Areolar gland

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Areolar glands
Closeup of female breast.jpg
Montgomery tubercles
Functionlubricate nipple
Latinglandulae areolares
Anatomical terminology

Areolar glands, Glands of Montgomery, Glandulae areolares, Montgomery glands, Tubercula Montgomery, or Tubercula areolae are 10-15 elevations of the areola, usually arranged in a circle around the nipple, which are often particularly visible when the nipple is erect.

They are sebaceous glands which produce an oily secretion to lubricate the nipple when breastfeeding. Their function is to protect the skin and provide some air tightness between the infant's mouth and the nipple. Thus, they promote adequate breast feeding of the infant. In addition, recent research suggests that they produce a type of scent (pheromone) that guides infants to food.[1]


Areolar glands are round bumps found in the areola, and sometimes on the nipple.


The tubercles become more pronounced during pregnancy. The number of glands can vary greatly, usually averaging from 4 to 28 per breast.[2]


Areolar glands make oily secretions (lipoid fluid) to keep the areola and the nipple lubricated and protected. Volatile compounds in these secretions may also serve as an olfactory stimulus for newborn appetite.[3] They can become exposed and raised when the nipple is stimulated. The skin over the surface opening is lubricated and tends to be smoother than the rest of the areola.

Clinical significance[edit]

Areolar glands may secrete excessive amounts of oil.[4] This is a neutral condition that rarely represents any underlying problem, unlike galactorrhoea.[4]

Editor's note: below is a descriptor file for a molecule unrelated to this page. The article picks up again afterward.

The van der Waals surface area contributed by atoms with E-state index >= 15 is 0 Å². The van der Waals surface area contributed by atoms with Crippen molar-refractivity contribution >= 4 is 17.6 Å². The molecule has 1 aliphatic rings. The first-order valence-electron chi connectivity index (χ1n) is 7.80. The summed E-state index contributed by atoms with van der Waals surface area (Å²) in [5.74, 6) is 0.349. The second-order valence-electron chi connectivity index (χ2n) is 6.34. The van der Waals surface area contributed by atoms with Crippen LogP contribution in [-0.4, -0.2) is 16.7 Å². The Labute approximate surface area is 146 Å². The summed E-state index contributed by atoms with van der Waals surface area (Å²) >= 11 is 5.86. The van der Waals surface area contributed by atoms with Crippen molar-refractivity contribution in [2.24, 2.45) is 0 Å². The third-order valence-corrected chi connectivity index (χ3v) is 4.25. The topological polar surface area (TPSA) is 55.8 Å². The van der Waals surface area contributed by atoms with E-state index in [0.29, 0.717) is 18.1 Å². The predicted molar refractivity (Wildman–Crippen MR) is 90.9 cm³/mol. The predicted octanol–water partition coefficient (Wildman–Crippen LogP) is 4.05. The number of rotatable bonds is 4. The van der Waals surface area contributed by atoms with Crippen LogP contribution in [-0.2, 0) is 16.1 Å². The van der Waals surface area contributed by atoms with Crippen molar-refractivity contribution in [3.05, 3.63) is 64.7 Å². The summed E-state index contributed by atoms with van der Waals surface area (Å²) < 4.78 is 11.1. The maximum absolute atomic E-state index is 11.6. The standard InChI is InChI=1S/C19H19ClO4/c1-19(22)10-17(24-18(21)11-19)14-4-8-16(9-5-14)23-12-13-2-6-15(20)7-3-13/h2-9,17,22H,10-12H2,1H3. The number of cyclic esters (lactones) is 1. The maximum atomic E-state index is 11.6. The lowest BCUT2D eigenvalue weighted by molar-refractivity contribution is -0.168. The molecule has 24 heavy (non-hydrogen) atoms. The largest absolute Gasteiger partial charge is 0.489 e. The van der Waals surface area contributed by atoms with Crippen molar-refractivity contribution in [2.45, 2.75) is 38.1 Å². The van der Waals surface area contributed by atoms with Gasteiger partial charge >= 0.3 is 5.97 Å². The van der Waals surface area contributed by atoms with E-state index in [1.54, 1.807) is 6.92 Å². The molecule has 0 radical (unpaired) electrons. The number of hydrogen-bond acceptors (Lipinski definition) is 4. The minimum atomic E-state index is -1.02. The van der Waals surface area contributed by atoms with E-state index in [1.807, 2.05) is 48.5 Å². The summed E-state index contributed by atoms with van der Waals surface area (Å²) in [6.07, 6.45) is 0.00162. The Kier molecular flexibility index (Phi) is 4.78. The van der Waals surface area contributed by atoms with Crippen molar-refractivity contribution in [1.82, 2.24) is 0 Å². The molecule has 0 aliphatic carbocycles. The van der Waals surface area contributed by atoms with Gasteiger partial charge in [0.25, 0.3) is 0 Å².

Areolar glands may also be called Glands of Montgomery, or Montgomery tubercles. They are named after Dr. William Fetherstone Montgomery (1797–1859), an Irish obstetrician who first described them in 1837.[5][6]

See also[edit]


  1. ^ Doucet, Sébastien; Soussignan, Robert; Sagot, Paul; Schaal, Benoist (2012-02-01). "An overlooked aspect of the human breast: Areolar glands in relation with breastfeeding pattern, neonatal weight gain, and the dynamics of lactation". Early Human Development. 88 (2): 119–128. doi:10.1016/j.earlhumdev.2011.07.020. ISSN 0378-3782. PMID 21852053.
  2. ^ Donovan, Debbi (January 1, 2010). "What are Montgomery's tubercles?". Archived from the original on May 4, 2010. Retrieved June 2, 2008.
  3. ^ Doucet, Sébastien; Soussignan, Robert; Sagot, Paul; Schaal, Benoist (2009). Hausberger, Martine (ed.). "The Secretion of Areolar (Montgomery's) Glands from Lactating Women Elicits Selective, Unconditional Responses in Neonates". PLOS ONE. 4 (10): e7579. Bibcode:2009PLoSO...4.7579D. doi:10.1371/journal.pone.0007579. PMC 2761488. PMID 19851461.
  4. ^ a b Heyman, Richard B.; Rauh, Joseph (1983-12-01). "Areolar gland discharge in adolescent females". Journal of Adolescent Health Care. 4 (4): 285–286. doi:10.1016/S0197-0070(83)80013-8. ISSN 0197-0070. PMID 6227594 – via ScienceDirect.
  5. ^ synd/1513 at Who Named It?
  6. ^ Montgomery, William F. (1837). An exposition of the signs and symptoms of pregnancy, the period of human gestation, and the signs of delivery. London: Sherwood, Gilbert and Piper. OCLC 738411950.[page needed]